Indonesia Growth Seen Exceeding 6% Reduces Need for Rate Cut

Indonesian Growth Seen Exceeding 6% Reduces Need for Rate Cut
A customer shops for vegetables at a market stall in Jakarta. Photographer: Ed Wray/Bloomberg

Indonesia’s economic growth probably held above 6 percent last quarter, as domestic spending and rising investment countered falling exports, giving the central bank room to refrain from cutting interest rates.

Gross domestic product probably grew 6.2 percent in the three months through September from a year earlier, according to the median estimate of 12 economists surveyed by Bloomberg News ahead of a government report due Nov. 5. The economy expanded 6.37 percent in the previous quarter. Bank Indonesia will probably keep its benchmark rate at 5.75 percent on Nov. 8, according to all 11 economists in a separate survey.

Policy makers in Southeast Asia’s biggest economy have avoided adding to a February rate cut even as neighbors from Thailand to the Philippines extended monetary easing to counter faltering global growth. The rupiah is Asia’s worst-performing currency this year, boosting import costs and pushing inflation to a 13-month high in October.

“There’s less need to ease because the domestic economy is running quite hot,” said Eugene Leow, a Singapore-based economist at DBS Group Holdings Ltd. “Indonesia will be resilient and all the indicators so far in terms of consumption have been supportive,” said Leow, who expects a 75 basis-point increase in interest rates by the end of 2013.

The rupiah touched a three-year low yesterday and rose 0.1 percent to 9,618 per dollar as of 10:17 a.m. in Jakarta. It has fallen about 6 percent this year, the biggest decline among 11 most-traded Asian currencies tracked by Bloomberg. The yield on the benchmark 10-year bonds slid to an almost eight-month low, while the Jakarta Composite index was little changed.

Growth Target

President Susilo Bambang Yudhoyono has pledged to build more highways, airports and ports to improve infrastructure and meet a growth target of an average 6.6 percent by the end of his second term in 2014. Domestic investment in the third quarter climbed 33 percent and foreign direct investment advanced 22 percent from a year earlier, government data showed last month.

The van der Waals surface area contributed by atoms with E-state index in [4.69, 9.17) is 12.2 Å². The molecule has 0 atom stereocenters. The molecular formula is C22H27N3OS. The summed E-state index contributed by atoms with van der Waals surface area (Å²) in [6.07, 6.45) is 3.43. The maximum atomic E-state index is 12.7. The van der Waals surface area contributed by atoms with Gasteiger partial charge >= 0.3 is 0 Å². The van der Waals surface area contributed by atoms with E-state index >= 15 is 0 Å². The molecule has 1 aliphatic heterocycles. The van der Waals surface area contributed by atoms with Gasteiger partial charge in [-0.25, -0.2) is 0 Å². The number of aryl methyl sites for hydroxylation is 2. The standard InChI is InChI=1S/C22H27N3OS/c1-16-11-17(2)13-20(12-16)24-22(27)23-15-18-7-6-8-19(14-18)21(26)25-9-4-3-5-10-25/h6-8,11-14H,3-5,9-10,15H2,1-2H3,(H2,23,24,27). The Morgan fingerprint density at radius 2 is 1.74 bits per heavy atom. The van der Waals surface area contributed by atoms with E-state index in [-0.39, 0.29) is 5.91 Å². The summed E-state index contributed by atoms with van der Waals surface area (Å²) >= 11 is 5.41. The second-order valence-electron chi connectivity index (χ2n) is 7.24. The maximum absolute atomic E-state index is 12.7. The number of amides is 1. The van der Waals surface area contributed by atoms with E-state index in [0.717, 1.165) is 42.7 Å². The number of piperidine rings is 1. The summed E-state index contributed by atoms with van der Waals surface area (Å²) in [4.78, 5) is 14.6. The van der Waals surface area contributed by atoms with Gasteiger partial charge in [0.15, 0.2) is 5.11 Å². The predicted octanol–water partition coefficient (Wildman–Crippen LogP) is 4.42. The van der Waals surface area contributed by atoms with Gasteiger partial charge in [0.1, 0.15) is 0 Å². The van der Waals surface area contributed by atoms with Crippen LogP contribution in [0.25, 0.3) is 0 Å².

“Domestic demand remains strong,” said Eric Alexander Sugandi, an economist at Standard Chartered Bank Plc in Jakarta. “So the central bank will keep interest rates at the current level in November to support the economy and the rupiah.”

Malaysia is also due to announce its policy decision on Nov. 8. The Bank of Korea will hold its benchmark rate at 2.75 percent on Nov. 9, according to a separate Bloomberg survey.

Indonesia’s exports fell 9.4 percent in September from a year earlier, a report showed yesterday, a sixth straight month of declines. Consumer prices climbed 4.61 percent in October from a year earlier.

Still, the manufacturing Purchasing Managers’ Index climbed to 51.9 from 50.5 in September, HSBC Holdings Plc and Markit Economics said yesterday, and strong local demand has boosted revenues of companies. PT Bank Mandiri, the country’s biggest lender by assets, posted a 39 percent jump in third-quarter profit to the highest level in at least nine years.

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